Tim Roberts wrote: anton at vredegoor.doge.nl (Anton Vredegoor) wrote:

One possible option would be to provide for some kind of random

rounding routine for some of the least significant bits of a floating

point value.

I'm not so sure about this. It still gives you what seems to be an exact

answer with 15 decimal places, but now you have non-determinism. The real

answer, I think, is getting people to understand how much of their

real-world measurements are garbage.

Yes, but this is not a simple matter. There is some kind of order long

after strict methods become unwieldy. An intelligent rounding scheme

could harness some of this partial order to keep the computations more

accurate over a wider range of manipulations on real world data.

I'm providing some code below to show that there is order beyond

determinism. It's not very helpful in an explicit way, but it should

serve to prove the point for someone wanting to look at it for long

enough and willing to check the code for some exact deterministic

explanation, and being unable to formalize it :-)

Also it's not bad to look at even for those not wanting to

investigate, so it might help to prevent possible tension in this

discussion a bit.

The advantage would be that this would also be usable for

DSP-like computations that are used in music programming (volume

adjustments) or in digital video (image rotation).

Interesting. I know you were kind of talking off the top of your head, but

can you tell me what leads you to thinking that some low-order randomness

would be helpful in those particular applications?

There are high end digital mixers that use some kind of random

rounding to the least significant bits of their sample data in order

to make the sounds "survive" more manipulations before the effect of

the manipulations becomes audible.

In digital video with image rotation there is the problem of

determining where an object exactly is after it is rotated, because

all of its coordinate points have been rounded. A statistic approach

seems to work well here.

On a more cosmic scale the universe seems to use the same trick of

indeterminism, at least according to quantum theory and the Heisenberg

uncertainty principle. Some think that because of that the universe

itself must be a computer simulation :-) I guess I'd better stop here

before someone mentions Douglas Adams ...

Maybe we need a DSP-float instead of a decimal data type? Decimals

could be used for testing DSP-float implementations.

Can you describe what you mean by DSP-float? I'm not sure why a DSP should

treat floats any differently than an ordinary processor.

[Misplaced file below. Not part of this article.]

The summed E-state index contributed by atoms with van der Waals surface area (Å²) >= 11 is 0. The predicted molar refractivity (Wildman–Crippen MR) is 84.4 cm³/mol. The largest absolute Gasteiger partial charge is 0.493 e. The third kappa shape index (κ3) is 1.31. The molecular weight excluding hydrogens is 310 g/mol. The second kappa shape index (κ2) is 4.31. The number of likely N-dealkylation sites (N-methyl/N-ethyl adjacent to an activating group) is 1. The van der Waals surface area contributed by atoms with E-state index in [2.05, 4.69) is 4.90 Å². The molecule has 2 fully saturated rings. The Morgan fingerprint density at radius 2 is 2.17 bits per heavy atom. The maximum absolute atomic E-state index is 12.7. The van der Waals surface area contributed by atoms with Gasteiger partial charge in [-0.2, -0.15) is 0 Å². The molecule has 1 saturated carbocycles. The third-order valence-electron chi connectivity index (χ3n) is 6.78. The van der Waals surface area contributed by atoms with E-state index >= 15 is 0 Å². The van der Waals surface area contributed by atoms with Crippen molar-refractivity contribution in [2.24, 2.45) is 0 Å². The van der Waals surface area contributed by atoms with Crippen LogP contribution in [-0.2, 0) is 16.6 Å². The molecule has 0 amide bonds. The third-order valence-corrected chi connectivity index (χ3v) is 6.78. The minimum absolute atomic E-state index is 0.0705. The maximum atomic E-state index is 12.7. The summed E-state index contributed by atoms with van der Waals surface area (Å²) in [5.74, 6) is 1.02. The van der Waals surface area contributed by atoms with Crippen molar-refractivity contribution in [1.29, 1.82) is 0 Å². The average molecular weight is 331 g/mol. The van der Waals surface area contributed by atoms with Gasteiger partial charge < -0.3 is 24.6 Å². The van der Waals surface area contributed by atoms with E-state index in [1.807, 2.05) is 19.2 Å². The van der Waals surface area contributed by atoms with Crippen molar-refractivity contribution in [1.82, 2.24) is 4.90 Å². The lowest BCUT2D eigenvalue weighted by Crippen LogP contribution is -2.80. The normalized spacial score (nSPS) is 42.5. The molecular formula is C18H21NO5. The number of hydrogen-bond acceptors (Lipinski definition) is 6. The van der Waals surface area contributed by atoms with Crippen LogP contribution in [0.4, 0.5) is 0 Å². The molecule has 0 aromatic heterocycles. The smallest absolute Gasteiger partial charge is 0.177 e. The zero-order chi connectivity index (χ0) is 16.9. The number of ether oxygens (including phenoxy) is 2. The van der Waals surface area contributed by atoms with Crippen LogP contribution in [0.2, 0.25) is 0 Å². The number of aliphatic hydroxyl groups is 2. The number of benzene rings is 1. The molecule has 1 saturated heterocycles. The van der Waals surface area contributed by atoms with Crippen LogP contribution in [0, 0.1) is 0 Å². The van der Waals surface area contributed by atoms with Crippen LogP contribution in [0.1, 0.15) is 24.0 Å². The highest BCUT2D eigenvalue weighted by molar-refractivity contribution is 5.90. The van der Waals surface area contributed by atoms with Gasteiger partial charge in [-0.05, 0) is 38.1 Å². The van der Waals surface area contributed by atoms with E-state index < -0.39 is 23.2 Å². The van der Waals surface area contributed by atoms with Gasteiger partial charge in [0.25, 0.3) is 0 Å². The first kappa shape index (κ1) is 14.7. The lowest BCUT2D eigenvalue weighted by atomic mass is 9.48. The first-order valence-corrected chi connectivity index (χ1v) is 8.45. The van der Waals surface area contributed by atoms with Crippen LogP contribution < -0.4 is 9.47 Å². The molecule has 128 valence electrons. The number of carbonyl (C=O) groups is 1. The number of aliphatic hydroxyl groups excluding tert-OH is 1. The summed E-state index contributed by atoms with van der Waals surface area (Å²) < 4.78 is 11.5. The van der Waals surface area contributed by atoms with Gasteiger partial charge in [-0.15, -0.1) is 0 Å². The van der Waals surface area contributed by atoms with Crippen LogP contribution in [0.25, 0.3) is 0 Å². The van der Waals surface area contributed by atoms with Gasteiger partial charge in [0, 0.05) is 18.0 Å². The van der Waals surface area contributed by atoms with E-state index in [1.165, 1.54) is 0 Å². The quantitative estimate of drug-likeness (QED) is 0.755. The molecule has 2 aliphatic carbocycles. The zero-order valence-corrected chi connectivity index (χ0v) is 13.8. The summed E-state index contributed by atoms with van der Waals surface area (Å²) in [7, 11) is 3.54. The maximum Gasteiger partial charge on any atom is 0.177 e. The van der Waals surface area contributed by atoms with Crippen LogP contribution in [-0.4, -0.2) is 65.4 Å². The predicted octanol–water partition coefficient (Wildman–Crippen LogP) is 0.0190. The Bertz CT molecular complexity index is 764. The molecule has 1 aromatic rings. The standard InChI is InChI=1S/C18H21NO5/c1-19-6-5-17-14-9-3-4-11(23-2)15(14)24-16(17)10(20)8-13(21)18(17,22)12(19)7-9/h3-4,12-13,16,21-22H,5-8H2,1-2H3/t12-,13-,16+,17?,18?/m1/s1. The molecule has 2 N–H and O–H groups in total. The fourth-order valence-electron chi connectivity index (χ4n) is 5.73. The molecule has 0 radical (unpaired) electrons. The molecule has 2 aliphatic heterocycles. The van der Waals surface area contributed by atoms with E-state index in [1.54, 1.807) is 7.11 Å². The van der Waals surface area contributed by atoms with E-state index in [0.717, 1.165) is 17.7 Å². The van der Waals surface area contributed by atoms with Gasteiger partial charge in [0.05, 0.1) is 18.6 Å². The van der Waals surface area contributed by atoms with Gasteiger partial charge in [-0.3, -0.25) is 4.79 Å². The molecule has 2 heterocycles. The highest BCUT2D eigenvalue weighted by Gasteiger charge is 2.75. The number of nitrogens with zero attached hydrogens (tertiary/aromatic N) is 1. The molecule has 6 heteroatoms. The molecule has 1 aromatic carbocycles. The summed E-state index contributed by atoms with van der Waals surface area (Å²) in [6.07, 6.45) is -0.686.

You are right, a DSP is just like an ordinary processor, except that

it is specialized for digital signal processing operations. I guess I

got a bit carried away by thinking about a datatype that has builtin

random rounding for the least significant bits. For example by using

the Mersenne twisted random generator, it could compute a lot of

rounding bytes at once and just use them up as needed. This way it

would not slow down the computations too much.

Anton

from __future__ import division

from Tkinter import *

from random import random,choice

class Scaler:

def __init__(self, world, viewport):

(a,b,c,d), (e,f,g,h) = world, viewport

xf,yf = self.xf,self.yf = (g-e)/(c-a),(h-f)/(d-b)

wxc,wyc = (a+c)/2, (b+d)/2

vxc,vyc = (e+g)/2, (f+h)/2

self.xc,self.yc = vxc-xf*wxc,vyc-yf*wyc

def scalepoint(self, a, b):

xf,yf,xc,yc = self.xf,self.yf,self.xc,self.yc

return xf*a+xc,yf*b+yc

def scalerect(self, a, b, c, d):

xf,yf,xc,yc = self.xf,self.yf,self.xc,self.yc

return xf*a+xc,yf*b+yc,xf*c+xc,yf*d+yc

class RandomDot:

def __init__(self, master, n):

self.master = master

self.n = n

self.world = (0,0,1,1)

c = self.canvas = Canvas(master, bg = 'black',

width = 380, height = 380)

c.pack(fill = BOTH, expand = YES)

master.bind("<Configure>", self.configure)

master.bind("<Escape>", lambda

event ='ignored', m=master: m.destroy())

self.canvas.bind("<Button-1>", self.click)

self.colorfuncs = {'red':(min,min),'green':(min,max),

'blue':(max,min), 'white':(max,max)}

self.polling = False

def poll(self):

self.wriggle()

self.master.after(10, self.poll)

def click(self, event):

self.draw()

def configure(self,event):

self.scale = Scaler(self.world, self.getviewport())

self.draw()

if not self.polling:

self.polling = True

self.poll()

def draw(self):

c,sp = self.canvas,self.scale.scalepoint

c.delete('all')

funcs = self.colorfuncs

colors = funcs.keys()

for i in xrange(1000):

color = choice(colors)

a,b = sp(random(), random())

c.create_oval(a,b,a+5,b+5,fill=color,

outline = '')

def wriggle(self):

c,sp = self.canvas,self.scale.scalepoint

funcs = self.colorfuncs

x = choice(c.find_all())

color = c.itemcget(x,"fill")

f1,f2 = funcs[color]

a = f1([random() for i in xrange(self.n)])

b = f2([random() for i in xrange(self.n)])

a,b = sp(a,b)

c.coords(x,a,b,a+5,b+5)

def getviewport(self):

c = self.canvas

return (0, 0, c.winfo_width(),c.winfo_height())

if __name__=='__main__':

root = Tk()

root.title('randomdot')

app = RandomDot(root,3)

root.mainloop()